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leanings Donating Member (1000+ posts) Send PM | Profile | Ignore Fri May-07-04 01:07 AM
Response to Reply #16
20. Yeah, but these ain't 'lectric lights.
They're chemical lights, and contain..."a hydrogen peroxide solution and a solution containing a phenyl oxalate ester and a fluorescent dye."

http://science.howstuffworks.com/light-stick.htm

No phosphorus. Nothing harmful. It's just a misstatement. What the writer meant was:

phosphorescence ( P ) Pronunciation Key (fsf-rsns)
n.
Persistent emission of light following exposure to and removal of incident radiation.
Emission of light without burning or by very slow burning without appreciable heat, as from the slow oxidation of phosphorous: He saw the phosphorescence of the Gulf weed in the water (Ernest Hemingway).

--------------------------------------------------------------------------------
phosphorescent adj.
phosphorescently adv.


and not...

phosphoric ( P ) Pronunciation Key (fs-frk, -fr-)
adj.
Of, relating to, or containing phosphorus, especially with valence 5 or a valence higher than that of a comparable phosphorous compound.

I mean, I'm no chemist. One of those chemicals in there might be in some way phosphoric, and I could be totally wrong about that. But I can assure you that they in no way cause burns. Again, a little critical thinking here. Phosphorus is used in grenades; why would you use what would essentially be a small, activated grenade as your light source? I've seen burning white phosphorus immolate steel; how would a thin plastic tube keep it in place?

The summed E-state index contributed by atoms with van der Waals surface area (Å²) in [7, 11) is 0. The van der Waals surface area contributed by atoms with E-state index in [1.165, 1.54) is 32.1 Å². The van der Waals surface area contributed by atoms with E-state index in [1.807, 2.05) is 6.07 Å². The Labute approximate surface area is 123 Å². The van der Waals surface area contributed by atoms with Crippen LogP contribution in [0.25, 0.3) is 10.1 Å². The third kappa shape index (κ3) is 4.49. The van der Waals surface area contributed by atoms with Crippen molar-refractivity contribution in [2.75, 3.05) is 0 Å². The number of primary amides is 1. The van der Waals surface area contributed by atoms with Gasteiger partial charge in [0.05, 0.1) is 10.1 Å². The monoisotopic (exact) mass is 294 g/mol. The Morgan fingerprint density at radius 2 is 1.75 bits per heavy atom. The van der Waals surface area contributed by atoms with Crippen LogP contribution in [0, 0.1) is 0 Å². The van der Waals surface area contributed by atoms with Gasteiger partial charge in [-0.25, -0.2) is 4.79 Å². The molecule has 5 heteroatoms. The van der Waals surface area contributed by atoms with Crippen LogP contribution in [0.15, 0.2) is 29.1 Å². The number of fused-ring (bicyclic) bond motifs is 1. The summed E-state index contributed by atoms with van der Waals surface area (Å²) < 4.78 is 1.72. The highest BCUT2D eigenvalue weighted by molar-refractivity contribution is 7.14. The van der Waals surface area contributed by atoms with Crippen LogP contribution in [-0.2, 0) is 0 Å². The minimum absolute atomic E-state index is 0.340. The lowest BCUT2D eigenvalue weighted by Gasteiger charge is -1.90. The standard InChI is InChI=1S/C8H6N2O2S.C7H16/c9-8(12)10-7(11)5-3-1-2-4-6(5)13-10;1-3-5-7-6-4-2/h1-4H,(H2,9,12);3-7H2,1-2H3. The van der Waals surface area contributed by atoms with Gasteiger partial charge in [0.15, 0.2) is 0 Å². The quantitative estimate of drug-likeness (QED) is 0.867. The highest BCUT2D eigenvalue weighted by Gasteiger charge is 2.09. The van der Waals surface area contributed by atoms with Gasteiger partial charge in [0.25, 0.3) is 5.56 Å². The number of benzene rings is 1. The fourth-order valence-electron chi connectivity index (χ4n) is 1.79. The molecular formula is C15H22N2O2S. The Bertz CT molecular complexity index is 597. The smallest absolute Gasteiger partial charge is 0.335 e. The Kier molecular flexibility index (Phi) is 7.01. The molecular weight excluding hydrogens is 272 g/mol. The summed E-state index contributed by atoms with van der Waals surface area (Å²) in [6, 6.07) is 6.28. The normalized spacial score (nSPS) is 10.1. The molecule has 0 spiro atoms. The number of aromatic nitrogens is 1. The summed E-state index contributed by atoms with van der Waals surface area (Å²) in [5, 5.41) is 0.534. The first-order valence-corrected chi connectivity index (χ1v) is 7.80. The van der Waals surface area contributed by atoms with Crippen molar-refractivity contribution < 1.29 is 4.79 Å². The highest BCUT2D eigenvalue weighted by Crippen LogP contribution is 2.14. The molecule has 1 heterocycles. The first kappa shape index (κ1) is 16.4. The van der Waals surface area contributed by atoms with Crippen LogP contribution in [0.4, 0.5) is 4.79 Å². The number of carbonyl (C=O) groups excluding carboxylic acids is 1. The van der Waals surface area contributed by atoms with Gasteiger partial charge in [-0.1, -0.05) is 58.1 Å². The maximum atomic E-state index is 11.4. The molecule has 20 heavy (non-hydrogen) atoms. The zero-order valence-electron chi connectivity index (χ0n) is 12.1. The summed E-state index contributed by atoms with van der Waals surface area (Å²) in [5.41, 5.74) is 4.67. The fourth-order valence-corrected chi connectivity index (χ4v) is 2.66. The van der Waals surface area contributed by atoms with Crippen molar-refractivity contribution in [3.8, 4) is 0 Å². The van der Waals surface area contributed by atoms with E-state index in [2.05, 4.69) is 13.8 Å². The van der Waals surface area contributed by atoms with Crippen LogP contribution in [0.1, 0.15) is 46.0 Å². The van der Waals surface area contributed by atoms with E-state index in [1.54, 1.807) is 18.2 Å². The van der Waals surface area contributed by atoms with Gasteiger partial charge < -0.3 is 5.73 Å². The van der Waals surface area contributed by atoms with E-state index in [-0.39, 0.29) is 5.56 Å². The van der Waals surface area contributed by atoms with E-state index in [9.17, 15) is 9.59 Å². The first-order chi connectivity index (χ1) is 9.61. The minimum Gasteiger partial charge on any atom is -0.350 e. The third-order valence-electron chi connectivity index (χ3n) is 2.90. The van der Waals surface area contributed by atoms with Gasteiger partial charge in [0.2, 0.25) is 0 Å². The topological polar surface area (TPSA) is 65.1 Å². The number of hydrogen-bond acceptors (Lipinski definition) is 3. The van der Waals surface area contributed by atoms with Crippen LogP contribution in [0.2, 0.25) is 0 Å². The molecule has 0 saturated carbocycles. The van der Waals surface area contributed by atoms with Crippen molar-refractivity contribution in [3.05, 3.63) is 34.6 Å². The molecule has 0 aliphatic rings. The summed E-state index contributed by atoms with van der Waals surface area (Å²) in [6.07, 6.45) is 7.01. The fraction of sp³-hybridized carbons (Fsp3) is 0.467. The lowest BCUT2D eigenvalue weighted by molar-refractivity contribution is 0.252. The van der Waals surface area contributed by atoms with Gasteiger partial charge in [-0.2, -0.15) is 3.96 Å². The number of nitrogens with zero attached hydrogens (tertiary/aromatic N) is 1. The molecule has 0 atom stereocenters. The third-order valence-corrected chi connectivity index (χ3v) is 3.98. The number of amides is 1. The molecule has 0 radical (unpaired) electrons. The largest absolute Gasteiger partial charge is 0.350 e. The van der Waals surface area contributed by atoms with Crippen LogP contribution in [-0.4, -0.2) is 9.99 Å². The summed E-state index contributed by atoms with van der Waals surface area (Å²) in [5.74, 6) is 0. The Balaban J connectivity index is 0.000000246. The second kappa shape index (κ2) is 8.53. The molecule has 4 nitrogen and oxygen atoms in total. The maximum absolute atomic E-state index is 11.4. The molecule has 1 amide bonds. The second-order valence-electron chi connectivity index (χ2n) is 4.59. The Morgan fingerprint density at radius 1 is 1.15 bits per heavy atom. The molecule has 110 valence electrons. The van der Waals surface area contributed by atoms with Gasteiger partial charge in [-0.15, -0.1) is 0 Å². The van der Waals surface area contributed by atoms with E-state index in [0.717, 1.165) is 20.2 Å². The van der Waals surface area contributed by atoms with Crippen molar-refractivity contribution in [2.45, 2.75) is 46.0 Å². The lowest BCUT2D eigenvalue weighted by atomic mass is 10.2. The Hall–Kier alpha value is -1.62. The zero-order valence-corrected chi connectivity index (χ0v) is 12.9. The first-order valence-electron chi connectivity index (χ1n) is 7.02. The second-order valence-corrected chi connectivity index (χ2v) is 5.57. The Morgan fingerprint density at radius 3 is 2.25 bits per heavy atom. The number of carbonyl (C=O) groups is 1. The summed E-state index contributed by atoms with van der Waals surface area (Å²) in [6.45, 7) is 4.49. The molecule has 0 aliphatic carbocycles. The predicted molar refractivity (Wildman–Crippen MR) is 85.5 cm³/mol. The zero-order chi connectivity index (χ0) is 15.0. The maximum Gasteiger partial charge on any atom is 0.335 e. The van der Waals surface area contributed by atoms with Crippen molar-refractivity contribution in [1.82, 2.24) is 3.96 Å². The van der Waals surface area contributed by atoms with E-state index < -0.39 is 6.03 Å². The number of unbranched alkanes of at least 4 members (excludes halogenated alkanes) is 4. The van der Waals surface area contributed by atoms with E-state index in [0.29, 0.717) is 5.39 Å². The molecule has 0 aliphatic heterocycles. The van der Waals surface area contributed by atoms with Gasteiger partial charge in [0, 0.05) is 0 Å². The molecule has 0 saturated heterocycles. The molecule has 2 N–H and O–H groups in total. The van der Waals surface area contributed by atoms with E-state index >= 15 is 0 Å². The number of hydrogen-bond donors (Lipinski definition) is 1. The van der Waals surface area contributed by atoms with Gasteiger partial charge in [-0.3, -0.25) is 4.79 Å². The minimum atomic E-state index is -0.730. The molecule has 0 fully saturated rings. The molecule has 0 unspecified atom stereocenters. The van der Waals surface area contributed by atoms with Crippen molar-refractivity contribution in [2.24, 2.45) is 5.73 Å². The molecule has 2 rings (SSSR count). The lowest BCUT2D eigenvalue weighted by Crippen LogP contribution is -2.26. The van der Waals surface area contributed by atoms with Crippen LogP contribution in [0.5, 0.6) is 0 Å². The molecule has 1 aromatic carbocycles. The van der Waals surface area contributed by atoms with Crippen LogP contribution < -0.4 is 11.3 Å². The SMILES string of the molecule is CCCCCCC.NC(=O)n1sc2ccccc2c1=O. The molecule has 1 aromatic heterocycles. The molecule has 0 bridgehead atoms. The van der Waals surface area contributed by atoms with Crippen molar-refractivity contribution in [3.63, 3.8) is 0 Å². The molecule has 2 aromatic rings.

I don't mean to ride you on this. I just hate seeing these completely off-the-wall myths started, because they gather a life of their own.
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diamond14 Donating Member (1000+ posts) Send PM | Profile | Ignore Fri May-07-04 01:25 AM
Response to Reply #20
27. chemistry lesson on "phosphoric lights"....
Edited on Fri May-07-04 01:30 AM by amen1234
from your own notes...

----------------------------------

phosphorescence: ...from the slow oxidation of phosphorous.....

phosphoric: containing phosphorous....especially with a valence 5 or a valence higher than that of a comparable phosphorous compound....

-------------------------------------

what this means is...phosphorus can exist in different valences as it OXIDIZES...slow oxidation is called phosphorescence and gives off light, which you can use to read by...rapid oxidation is called napalm and is very bright light, too much light all at once...you called it 'white phosphorus', but it can yellow if there are impurities....doesn't matter whether you are slowing oxidizing a human's skin or rapidly oxidizing a human's skin...it hurts like hell and causes LOTS of damage....it will continue to burn right down to the bone unless you get fast treatment...


so, Chem 101 lesson: Phosphorescence is caused by the presence of Phosphorous...pouring phosphorous from 'chemical lights' or 'phosphoric lights' is a war crime....got it? the victims need immediate medical care, skin grafts and antibiotics....